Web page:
Want to test-drive the Firefox 1.5 beta and bring most of your favorite extensions along for the ride? We'll show you how to make your brand new Firefox update less picky about installing extensions -- and explain why doing so isn't always a good idea.
I'm a big fan of Firefox extensions, and it shows: I have 40 extensions installed on one of my PCs, and on the others -- including Windows 2000, Linux, and Mac OS X systems -- I rarely run Firefox without at least 20 of my favorites installed, sometimes together, other times spread across two or three different profiles.
Like many Firefox power uses, I also installed the Firefox 1.5 beta not long after Mozilla released it. And when I ran the beta for the first time, I discovered that just 10 of those 40 extensions ran, too. Firefox 1.5 found the rest "incompatible" when it started for the first time and disabled them.
Some of you already know what I'm going to tell the rest of you: Most of those disabled extensions are no less compatible with Firefox 1.5 than they are with Firefox 1.0.7 (or Firefox 1.0.6, as it was at the time I installed the 1.5 beta). The only show-stopper in these cases is a single piece of metadata that allows an extension to work only with a specific et of Firefox versions: On the addons.mozilla.org site, you'll see this information listed with each extension (e.g., "Requires: Firefox: 0.9.x - 1.5beta").
These numbers reflect the value of minVersion and maxVersion in each extension's resource.rdf file. Firefox checks these values against one of its own config-file settings ( app.extensions.version); when a user installs a new version of Firefox and starts it for the first time, the browser disables extensions for which the version info doesn't add up correctly.
If you create an extension hosted on your own site or some other third-party site, then of course you're free to disable maxVersion by setting it to a very high number. If you want Mozilla to list your extension, however, then you have to include a value for maxVersion, and typically you may not list a version number that's much higher than the current public release -- in this case, Firefox 1.5.
Instant Fiasco: Just Add Users
There's a lot that's new about Firefox 1.5. Some extensions really are broken and require serious retooling -- and a few of those, if you happen to run them anyway, just might turn your Firefox profile into something that looks like Beetle Bailey after Sarge beats him to a pulp. But the others -- probably a solid majority of the 600-plus extensions currently listed with Mozilla.org -- will either work as-is or require minor tweaks.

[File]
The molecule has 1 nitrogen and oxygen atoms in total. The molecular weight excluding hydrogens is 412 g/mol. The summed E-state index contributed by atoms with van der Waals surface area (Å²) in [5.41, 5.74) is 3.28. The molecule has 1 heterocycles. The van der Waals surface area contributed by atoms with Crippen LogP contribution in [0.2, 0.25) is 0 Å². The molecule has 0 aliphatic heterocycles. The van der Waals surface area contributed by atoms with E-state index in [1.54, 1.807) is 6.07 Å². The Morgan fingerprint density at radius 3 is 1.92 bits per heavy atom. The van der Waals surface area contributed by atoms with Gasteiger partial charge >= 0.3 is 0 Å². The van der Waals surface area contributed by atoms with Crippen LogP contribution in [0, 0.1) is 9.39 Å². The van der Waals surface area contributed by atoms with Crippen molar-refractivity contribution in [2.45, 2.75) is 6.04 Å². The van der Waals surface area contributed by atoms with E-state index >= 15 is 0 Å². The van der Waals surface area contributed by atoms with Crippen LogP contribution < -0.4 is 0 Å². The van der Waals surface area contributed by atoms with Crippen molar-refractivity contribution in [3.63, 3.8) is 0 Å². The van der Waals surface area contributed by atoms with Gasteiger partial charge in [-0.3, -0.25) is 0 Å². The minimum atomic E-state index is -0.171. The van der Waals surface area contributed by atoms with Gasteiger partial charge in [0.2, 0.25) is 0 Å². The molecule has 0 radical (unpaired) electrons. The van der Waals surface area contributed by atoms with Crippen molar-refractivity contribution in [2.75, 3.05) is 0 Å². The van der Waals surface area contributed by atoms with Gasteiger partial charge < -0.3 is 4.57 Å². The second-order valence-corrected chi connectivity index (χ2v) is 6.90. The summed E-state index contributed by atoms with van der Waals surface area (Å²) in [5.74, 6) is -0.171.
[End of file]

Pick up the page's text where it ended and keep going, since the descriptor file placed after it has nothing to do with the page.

Why would Mozilla deliberately cripple hundreds of extensions that otherwise work just fine? Because it beats the pants off "Plan B": a world full of abandoned or broken extensions, at least some of them capble of doing Bad Things to unsuspecting users' Firefox profiles.
In this situtation, most Firefox users won't say to themselves: "Darn! That old, abandoned extension just slagged my profile -- it's a good thing I always back up my important data files!" They will say: "My stuff! Where's my stuff! Who broke my browser? What happened?" Multiply this reaction enough times, and you've got the makings of a bona fide PR fiasco.
Mozilla's maxVersion requirement helps to manage this risk by constantly weeding out abandoned extensions (at least those in the "official" Mozilla catalog; those hosted elsewhere can do as they please, of course). Adjusting the version info is about as easy a job for a developer as it gets, but it at least requires them to show up occasionally, kick the tires on their extension, take it for a quick test drive, and show the world they still care. Also, since they have plenty of time to do this during the beta cycle (at least in theory), by the time Firefox 1.5 goes legit later this fall, almost all of the extensions that will ever get the fix have already gotten it.
Not everyone likes the way this system currently works: bugzilla.mozilla.org includes at least four proposals to change or drop the maxVersion requirement. Judging from the lively and at times heated exchanges in some of these discussions, the issue isn't likely to go away, either.
For Firefox lead Ben Goodger and his colleagues, however, the benefits of enforcing maxVersion continue to outweigh the costs -- not to developers and power users, but to the other 98 percent of the Firefox user base. (As more extensions become indispensaible to large numbers of users, I wonder whether this will always be true: When a wildly popular extension such as Adblock breaks, the number of irate users makes it as much Mozilla's problem as the developers'. But that's a topic for another day.)
Now that I've explained why maxVersion is a good idea, I'll tell you something else every Firefox power user should know: How to turn it off.
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